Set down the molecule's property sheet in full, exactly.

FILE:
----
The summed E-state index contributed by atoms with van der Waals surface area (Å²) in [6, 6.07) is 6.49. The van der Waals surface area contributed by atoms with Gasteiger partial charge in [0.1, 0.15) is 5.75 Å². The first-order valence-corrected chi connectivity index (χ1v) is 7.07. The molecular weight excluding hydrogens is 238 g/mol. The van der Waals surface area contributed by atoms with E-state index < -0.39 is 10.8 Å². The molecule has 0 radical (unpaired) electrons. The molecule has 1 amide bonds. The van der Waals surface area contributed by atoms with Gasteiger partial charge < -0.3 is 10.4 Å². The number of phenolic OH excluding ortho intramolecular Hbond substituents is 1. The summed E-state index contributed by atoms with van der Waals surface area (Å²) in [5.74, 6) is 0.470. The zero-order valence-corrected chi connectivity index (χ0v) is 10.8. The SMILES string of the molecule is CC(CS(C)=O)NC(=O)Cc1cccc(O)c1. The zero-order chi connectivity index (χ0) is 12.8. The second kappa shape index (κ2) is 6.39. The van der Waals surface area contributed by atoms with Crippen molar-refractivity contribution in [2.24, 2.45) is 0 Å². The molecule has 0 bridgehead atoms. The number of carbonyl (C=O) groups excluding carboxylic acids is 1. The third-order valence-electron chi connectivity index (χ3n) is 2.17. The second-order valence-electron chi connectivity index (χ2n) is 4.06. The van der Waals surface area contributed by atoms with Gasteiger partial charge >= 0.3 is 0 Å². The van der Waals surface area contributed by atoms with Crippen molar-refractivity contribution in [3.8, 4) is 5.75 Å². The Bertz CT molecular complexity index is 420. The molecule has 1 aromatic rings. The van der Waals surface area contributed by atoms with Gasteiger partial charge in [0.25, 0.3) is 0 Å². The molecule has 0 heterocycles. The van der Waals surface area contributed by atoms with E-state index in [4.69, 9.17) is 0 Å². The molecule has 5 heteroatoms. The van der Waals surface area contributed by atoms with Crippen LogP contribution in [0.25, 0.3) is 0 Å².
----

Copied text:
The summed E-state index contributed by atoms with van der Waals surface area (Å²) in [6, 6.07) is 6.49. The van der Waals surface area contributed by atoms with Gasteiger partial charge in [0.1, 0.15) is 5.75 Å². The first-order valence-corrected chi connectivity index (χ1v) is 7.07. The molecular weight excluding hydrogens is 238 g/mol. The van der Waals surface area contributed by atoms with E-state index < -0.39 is 10.8 Å². The molecule has 0 radical (unpaired) electrons. The molecule has 1 amide bonds. The van der Waals surface area contributed by atoms with Gasteiger partial charge < -0.3 is 10.4 Å². The number of phenolic OH excluding ortho intramolecular Hbond substituents is 1. The summed E-state index contributed by atoms with van der Waals surface area (Å²) in [5.74, 6) is 0.470. The zero-order valence-corrected chi connectivity index (χ0v) is 10.8. The SMILES string of the molecule is CC(CS(C)=O)NC(=O)Cc1cccc(O)c1. The zero-order chi connectivity index (χ0) is 12.8. The second kappa shape index (κ2) is 6.39. The van der Waals surface area contributed by atoms with Crippen molar-refractivity contribution in [2.24, 2.45) is 0 Å². The molecule has 0 bridgehead atoms. The number of carbonyl (C=O) groups excluding carboxylic acids is 1. The third-order valence-electron chi connectivity index (χ3n) is 2.17. The second-order valence-electron chi connectivity index (χ2n) is 4.06. The van der Waals surface area contributed by atoms with Gasteiger partial charge >= 0.3 is 0 Å². The van der Waals surface area contributed by atoms with Crippen molar-refractivity contribution in [3.8, 4) is 5.75 Å². The Bertz CT molecular complexity index is 420. The molecule has 1 aromatic rings. The van der Waals surface area contributed by atoms with Gasteiger partial charge in [0.25, 0.3) is 0 Å². The molecule has 0 heterocycles. The van der Waals surface area contributed by atoms with E-state index in [4.69, 9.17) is 0 Å². The molecule has 5 heteroatoms. The van der Waals surface area contributed by atoms with Crippen LogP contribution in [0.25, 0.3) is 0 Å².